Pitch is the auditory attribute of sounds which can be ordered on a scale from low to high. The harmonic aspect of music can be described in terms of the relationship between two or more simultaneous pitches, whereas the melodic aspect is related to the temporal succession of pitches (Muller et al., 2011). This study used the MIRtoolbox to extract three major elements describing the pitch properties in music, including the key clarity, mode, and harmonic flux. The key clarity refers to the similarity (or key strength) that best describes one of the 24 musical keys, e.g., C major. Next, the musical mode represents the difference between the best major key and the best minor key in key strength, which is often related to the sensation of valence in music (Gabrielsson and Lindström, 2010). The harmonic flux indicates a large difference in harmonic content between consecutive frames, such as chord changes, strong melody or bass line movement. This feature may be relevant as some psychology studies have found that large melodic intervals are perceived as more powerful (i.e., high-arousal) than small ones (Gabrielsson and Lindström, 2010).
Dissonance measures the harshness or roughness of the acoustic spectrum (Cabrera, 1999). The dissonance generally implies a combination of notes that sound harsh or unpleasant to people when played at the same time. Empirically, many musical pieces involve a balanced combination of consonance and dissonance sounds, e.g., the release of harmonic tension might create pleasure (Parncutt and Hair, 2011). Four elements describing the dissonance were calculated by the PsySound, including tonal dissonance (HK and S) and spectral dissonance (HK, S). The tonal and spectral dissonance measures the dissonance among tonal components and models the degree deviating from the noisiness of the sound, respectively. Note that HK and S are two methods forming the results in different scales.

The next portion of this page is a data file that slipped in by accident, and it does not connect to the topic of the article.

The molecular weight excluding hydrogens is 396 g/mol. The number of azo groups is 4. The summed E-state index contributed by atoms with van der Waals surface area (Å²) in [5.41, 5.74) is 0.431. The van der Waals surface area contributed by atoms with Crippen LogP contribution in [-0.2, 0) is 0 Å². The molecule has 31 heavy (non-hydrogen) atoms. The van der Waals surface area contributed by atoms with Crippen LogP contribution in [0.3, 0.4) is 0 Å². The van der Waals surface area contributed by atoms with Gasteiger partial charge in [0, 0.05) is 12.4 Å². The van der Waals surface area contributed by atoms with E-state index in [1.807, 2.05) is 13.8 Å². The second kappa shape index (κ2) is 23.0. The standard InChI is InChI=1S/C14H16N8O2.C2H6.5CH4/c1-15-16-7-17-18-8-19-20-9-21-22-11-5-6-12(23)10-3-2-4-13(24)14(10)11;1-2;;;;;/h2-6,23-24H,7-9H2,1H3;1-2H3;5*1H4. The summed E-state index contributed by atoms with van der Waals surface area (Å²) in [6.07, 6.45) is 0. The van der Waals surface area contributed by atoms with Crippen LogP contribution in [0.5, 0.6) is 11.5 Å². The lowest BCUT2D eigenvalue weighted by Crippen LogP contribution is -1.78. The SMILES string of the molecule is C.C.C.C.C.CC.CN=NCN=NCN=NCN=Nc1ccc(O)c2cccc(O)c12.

Loudness is the perceptual intensity of sounds and depends primarily on the physical intensity as well as frequency and duration. This study employed the PsySound to derive five features depicting the human sensation of sound loudness across frequency, including loudness, sharpness (Z, A), timbral width, and volume. The loudness is an integral of the spectral distribution of loudness sensation. In general, loud music tends to be associated with high arousal and potency, whereas soft music relates to low arousal. Next, sharpness Z and A are two models distinctly characterizing the sharpness of the sound sensation in a scale from dull to sharp (Cabrera, 1999). The former model emphasizes high frequencies, whereas the later one is sensitive to the positive influence of loudness toward sharpness. The timbral width is defined as the flatness, i.e., width of the peak, of the loudness' spectral distribution, whereas the volume is derived based on the relative strength between total loudness and sharpness (Cabrera, 1999). The relationship between these two features and emotion processing is relatively less understood.
Timber that reflects the acoustic spectro-temporal characteristics is often considered as the quality of sound that makes a particular musical sound different from another. To model the timber, this study employed the MIRToolbox and computed the Mel-frequency cepstral coefficients (MFCC). MFCC characterizes the spectral shape of the sound by taking the coefficients of the discrete cosine transform of log-power spectra expressed on a non-linear perceptual-related Mel-frequency scale (Davis and Mermelstein, 1980). Typically, only the 10–20 lowest coefficients were retained for analysis (Muller et al., 2011). Referring to (Koelstra et al., 2012), this study only adopted the first 13 coefficients. The timber type was named as MFCC hereafter.